57. Simonsen, B., Fairbanks, S., Briesch, A., Myers, D., & Sugai, G. (2008). Evidence-based practices in classroom management: Considerations for research to practice. Education & Treatment of Children, 31(3), 351–380.CrossRefGoogle Scholar
  58. Simonsen, B., Shaw, S. F., Faggella-Luby, M., Sugai, G., Coyne, M. D., Rhein, B., … Alfano, M. (2010). A schoolwide model for service delivery: Redefining special educators as interventionists. Remedial and Special Education, 31(1), 17–23.CrossRefGoogle Scholar
  59. Slider, N. J., Noell, G. H., & Williams, K. L. (2006). Providing practicing teachers classroom management professional development in a brief self-study format. Journal of Behavioral Education, 15(4), 215–228.CrossRefGoogle Scholar
  60. Stormont, M., Reinke, W. M., Herman, K. C., & Lembke, E. S. (2012). Academic and behavior supports for at-risk students: Tier 2 interventions. New York, NY: Guilford Press.Google Scholar
  61. Sugai, G., & Horner, R. H. (2002). The evolution of discipline practices: School-wide positive behavior supports. Child and Family Behavior Therapy, 24(1–2), 23–50.CrossRefGoogle Scholar
  62. Sugai, G., & Horner, R. H. (2006). A promising approach for expanding and sustaining school-wide positive behavior support. School Psychology Review, 35(2), 245–259.Google Scholar
  63. Sugai, G., & Horner, R. H. (2009). Responsiveness-to-intervention and school-wide positive behavior supports: Integration of multi-tiered system approaches. Exceptionality, 17(4), 223–237.CrossRefGoogle Scholar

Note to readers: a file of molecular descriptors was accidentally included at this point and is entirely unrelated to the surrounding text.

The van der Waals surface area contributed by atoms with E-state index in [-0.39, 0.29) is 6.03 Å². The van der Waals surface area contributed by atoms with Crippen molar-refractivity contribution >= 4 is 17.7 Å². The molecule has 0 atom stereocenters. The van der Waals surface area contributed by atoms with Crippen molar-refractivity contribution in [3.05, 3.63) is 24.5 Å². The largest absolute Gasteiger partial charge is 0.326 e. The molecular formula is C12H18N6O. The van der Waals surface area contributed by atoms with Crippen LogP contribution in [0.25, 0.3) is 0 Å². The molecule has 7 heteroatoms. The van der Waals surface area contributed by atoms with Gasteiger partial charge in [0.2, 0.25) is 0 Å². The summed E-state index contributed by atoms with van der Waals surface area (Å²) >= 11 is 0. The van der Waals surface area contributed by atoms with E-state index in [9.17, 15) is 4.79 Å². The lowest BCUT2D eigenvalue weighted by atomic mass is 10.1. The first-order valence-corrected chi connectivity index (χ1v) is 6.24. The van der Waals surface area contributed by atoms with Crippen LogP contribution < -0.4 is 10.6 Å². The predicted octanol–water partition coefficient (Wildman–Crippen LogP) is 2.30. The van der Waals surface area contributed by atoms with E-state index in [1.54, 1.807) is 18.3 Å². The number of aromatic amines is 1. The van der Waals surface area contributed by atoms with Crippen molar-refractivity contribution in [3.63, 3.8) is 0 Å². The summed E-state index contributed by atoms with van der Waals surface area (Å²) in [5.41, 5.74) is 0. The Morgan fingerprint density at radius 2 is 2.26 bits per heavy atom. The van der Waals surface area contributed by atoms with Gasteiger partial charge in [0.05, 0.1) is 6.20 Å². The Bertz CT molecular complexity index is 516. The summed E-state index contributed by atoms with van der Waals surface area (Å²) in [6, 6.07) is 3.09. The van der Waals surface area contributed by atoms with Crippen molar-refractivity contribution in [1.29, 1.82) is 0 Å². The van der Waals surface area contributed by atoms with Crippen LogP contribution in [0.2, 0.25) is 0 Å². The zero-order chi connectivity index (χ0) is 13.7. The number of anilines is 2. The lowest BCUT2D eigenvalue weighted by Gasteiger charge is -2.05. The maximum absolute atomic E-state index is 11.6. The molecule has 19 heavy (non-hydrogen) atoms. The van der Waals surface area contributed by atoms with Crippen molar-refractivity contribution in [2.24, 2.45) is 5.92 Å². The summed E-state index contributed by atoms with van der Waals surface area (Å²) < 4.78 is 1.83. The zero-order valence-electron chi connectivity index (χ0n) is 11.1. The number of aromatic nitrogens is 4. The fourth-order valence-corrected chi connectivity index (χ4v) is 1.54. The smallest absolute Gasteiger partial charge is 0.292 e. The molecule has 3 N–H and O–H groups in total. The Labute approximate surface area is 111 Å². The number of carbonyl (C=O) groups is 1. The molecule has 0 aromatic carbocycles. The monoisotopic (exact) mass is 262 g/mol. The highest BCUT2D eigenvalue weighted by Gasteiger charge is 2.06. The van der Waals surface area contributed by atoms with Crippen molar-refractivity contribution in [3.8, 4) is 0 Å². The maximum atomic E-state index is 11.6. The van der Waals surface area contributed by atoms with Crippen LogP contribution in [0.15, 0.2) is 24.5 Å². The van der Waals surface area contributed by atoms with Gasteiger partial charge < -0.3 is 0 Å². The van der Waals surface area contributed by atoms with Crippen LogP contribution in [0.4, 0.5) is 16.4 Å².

64. Sugai, G., La Salle, T., Freeman, J., Simonsen, B., & Chafouleas, S. (2016). School climate: Academic achievement and social behavior competence (Technical Brief). Center on Positive Behavioral Interventions and Supports. Retrieved from
  65. Umbreit, J., Ferro, J. B., Liaupsin, C. J., & Lane, K. L. (2007). Functional behavioral assessment and function-based intervention: An effective, practical approach. Upper Saddle River, NJ: Pearson.Google Scholar
  66. Vandercook, T., York, J., & Forest, M. (1989). The McGill action planning system (MAPS): A strategy for building a vision. Journal of the Association for Persons with Severe Handicaps, 14, 205–215.CrossRefGoogle Scholar
  67. Walker, H., Horner, R. H., Sugai, G., Bullis, M., Sprague, J. R., Bricker, D., & Kaufman, M. J. (1996). Integrated approaches to preventing antisocial behavior patterns among school-aged children and youth. Journal of Emotional and Behavioral Disorders, 4, 193–256.CrossRefGoogle Scholar
  68. Watson, T. S., & Steege, M. W. (2003). Conducting school-based functional behavioral assessments: A practitioner’s guide. London, UK: Guilford Press.Google Scholar
  69. Willis, T. J., LaVigna, G. W., & Donnellan, A. M. (1993). Behavior assessment guide. Los Angeles, CA: Institute for Applied Behavior Analysis.Google Scholar

Copyright information

© Springer Nature Singapore Pte Ltd. 2019

Authors and Affiliations

  1. 1.Griffith Institute for Educational ResearchGriffith UniversityMt GravattAustralia

Personalised recommendations